If you’re looking for a new cassette that is compatible with 11-speed drivetrains, the Shimano CS-HG800-11 is a great option. This cassette has an 11-30 tooth range, making it ideal for road cycling and racing. It’s made from high-quality materials and is designed to last, even with heavy use.

The cassette also features teeth that are precision machined for optimal performance.

11-28 to 11-30 Chain Length

If you’re in the market for a new chain, you may be wondering what length to get. Here’s a quick guide to help you choose the right chain length for your bike. First, measure the distance from the crankarm to the rear cog.

This is your chainstay length. Next, add 2 inches (5 cm) to that number. This will give you a good starting point for finding the right chain length for your bike.

If your chainstay length is 16 inches (41 cm), then you’ll need an 18-inch (46 cm) long chain. If your chainstay length is 17 inches (43 cm), then you’ll need a 19-inch (48 cm) long chain. And so on.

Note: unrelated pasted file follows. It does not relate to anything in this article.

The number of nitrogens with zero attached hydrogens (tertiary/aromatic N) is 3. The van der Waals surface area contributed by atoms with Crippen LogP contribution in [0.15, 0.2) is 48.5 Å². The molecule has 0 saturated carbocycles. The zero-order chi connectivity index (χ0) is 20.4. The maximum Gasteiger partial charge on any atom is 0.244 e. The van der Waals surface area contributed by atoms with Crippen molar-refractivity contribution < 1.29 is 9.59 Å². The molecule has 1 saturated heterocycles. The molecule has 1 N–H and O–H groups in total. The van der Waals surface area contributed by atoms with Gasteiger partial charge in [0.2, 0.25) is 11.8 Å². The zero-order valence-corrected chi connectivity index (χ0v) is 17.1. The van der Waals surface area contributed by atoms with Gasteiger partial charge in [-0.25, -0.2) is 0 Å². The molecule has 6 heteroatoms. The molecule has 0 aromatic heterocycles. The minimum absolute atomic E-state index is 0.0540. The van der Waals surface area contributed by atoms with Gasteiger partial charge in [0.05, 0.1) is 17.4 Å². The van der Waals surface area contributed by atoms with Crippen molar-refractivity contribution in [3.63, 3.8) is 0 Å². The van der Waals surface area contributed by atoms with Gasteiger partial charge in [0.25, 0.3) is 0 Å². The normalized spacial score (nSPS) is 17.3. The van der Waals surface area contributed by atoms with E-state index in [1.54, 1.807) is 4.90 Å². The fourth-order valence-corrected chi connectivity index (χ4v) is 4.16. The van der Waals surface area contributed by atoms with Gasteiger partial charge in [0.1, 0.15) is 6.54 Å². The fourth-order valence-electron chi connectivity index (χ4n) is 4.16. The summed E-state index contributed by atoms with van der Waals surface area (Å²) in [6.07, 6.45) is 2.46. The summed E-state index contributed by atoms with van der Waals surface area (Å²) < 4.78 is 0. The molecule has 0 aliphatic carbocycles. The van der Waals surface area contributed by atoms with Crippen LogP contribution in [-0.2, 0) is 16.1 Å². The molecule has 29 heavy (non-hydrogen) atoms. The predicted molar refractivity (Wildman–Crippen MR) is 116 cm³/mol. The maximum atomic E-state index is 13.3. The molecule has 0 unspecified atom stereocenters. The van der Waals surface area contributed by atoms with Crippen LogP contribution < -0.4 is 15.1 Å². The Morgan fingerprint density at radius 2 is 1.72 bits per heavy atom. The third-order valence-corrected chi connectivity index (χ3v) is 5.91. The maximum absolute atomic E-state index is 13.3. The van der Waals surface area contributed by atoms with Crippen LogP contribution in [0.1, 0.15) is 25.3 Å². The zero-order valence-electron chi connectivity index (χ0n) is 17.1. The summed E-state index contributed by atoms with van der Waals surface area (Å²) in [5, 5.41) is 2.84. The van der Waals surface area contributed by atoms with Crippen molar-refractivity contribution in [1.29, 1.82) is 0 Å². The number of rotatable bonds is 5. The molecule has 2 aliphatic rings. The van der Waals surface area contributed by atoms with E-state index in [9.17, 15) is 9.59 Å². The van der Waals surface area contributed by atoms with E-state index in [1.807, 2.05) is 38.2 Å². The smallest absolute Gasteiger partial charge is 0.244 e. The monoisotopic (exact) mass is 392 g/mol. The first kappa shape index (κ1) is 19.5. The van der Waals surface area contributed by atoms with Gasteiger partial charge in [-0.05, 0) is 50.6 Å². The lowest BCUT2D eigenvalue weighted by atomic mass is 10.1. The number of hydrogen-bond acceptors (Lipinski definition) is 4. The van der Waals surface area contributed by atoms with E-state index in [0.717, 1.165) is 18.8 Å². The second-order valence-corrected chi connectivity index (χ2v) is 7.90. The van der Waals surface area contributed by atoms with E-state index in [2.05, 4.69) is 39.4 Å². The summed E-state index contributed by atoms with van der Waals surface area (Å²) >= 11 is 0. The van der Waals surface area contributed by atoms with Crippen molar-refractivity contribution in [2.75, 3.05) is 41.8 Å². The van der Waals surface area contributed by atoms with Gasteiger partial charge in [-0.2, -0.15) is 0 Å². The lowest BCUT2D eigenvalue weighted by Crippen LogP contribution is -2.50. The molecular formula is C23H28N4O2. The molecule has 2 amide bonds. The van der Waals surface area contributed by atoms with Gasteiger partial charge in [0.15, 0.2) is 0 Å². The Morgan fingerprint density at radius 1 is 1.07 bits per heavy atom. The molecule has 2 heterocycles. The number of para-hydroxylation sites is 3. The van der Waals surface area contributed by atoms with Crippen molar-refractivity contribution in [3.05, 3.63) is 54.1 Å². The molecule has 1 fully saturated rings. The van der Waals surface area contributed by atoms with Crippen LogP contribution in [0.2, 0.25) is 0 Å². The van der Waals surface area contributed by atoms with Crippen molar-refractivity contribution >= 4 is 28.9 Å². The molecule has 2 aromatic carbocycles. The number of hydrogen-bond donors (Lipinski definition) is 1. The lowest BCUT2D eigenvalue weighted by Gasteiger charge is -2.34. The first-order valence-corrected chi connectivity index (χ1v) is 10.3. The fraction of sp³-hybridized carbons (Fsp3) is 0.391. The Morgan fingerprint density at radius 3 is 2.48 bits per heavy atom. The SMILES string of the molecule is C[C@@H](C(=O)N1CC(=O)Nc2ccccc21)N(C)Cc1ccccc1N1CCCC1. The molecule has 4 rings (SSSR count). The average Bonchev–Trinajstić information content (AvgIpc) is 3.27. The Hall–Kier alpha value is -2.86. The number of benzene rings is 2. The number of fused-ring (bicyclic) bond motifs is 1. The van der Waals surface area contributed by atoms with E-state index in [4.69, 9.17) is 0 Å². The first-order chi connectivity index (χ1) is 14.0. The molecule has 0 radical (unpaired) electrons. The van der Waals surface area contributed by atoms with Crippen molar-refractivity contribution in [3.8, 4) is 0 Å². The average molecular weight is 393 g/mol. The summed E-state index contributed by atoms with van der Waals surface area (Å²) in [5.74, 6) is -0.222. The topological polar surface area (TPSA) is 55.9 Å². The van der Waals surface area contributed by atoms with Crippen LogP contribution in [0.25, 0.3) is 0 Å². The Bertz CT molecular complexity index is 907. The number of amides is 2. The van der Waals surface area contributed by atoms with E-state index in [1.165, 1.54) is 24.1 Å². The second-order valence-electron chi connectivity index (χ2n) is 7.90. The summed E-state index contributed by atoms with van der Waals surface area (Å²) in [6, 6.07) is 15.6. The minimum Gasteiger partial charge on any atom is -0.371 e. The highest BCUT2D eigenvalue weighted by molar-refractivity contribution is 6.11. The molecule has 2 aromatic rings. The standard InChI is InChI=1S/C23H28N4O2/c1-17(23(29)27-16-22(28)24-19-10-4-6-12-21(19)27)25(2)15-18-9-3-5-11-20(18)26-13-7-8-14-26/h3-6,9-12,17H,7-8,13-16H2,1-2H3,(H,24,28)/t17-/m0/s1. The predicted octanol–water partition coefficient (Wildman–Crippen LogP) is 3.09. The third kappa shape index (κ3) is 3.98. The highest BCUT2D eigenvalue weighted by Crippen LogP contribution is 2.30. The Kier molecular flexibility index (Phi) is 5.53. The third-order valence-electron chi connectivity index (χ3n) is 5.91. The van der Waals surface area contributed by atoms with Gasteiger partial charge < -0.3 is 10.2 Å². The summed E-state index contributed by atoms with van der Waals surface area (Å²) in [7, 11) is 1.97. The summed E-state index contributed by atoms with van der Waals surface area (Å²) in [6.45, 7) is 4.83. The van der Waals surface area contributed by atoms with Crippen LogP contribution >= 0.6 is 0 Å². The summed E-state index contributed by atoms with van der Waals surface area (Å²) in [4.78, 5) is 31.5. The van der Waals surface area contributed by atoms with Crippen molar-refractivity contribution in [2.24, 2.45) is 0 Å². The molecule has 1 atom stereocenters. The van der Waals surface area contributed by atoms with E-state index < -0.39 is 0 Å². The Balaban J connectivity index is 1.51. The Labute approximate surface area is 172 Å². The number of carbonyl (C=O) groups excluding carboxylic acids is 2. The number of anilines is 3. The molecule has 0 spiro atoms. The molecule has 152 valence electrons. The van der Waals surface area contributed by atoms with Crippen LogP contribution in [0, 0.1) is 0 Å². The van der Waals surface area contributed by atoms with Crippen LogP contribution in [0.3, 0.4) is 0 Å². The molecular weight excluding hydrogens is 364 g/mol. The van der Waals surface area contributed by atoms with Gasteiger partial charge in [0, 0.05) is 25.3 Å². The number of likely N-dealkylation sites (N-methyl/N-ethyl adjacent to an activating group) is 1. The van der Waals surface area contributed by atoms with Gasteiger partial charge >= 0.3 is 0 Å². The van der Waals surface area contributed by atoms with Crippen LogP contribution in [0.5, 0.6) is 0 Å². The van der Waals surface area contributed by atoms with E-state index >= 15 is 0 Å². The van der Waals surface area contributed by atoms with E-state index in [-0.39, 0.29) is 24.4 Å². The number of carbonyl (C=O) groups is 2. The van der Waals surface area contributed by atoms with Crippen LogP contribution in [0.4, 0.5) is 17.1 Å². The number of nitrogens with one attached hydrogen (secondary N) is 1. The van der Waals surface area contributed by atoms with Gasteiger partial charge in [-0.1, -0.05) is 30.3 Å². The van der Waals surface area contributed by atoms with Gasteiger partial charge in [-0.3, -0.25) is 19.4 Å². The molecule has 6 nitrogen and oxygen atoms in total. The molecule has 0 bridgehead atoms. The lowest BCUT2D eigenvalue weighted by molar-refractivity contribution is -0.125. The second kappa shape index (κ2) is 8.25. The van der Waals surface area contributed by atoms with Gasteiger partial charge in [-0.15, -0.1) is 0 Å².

Once you have your desired chain length, try it out on your bike and see how it feels. You may need to make some adjustments depending on how tight or lose you like your chains to be. But this should give you a good starting point for finding the perfect fit for your bike!

11-28 Vs 11-34

11-28 Vs 11-34 There are many different types of cassettes, each with its own unique benefits and drawbacks. Two of the most popular types are 11-28 and 11-34 cassettes.

So, which one is right for you? The answer largely depends on what type of riding you do. If you mostly ride on a flat or rolling terrain, then an 11-28 cassette will likely be sufficient.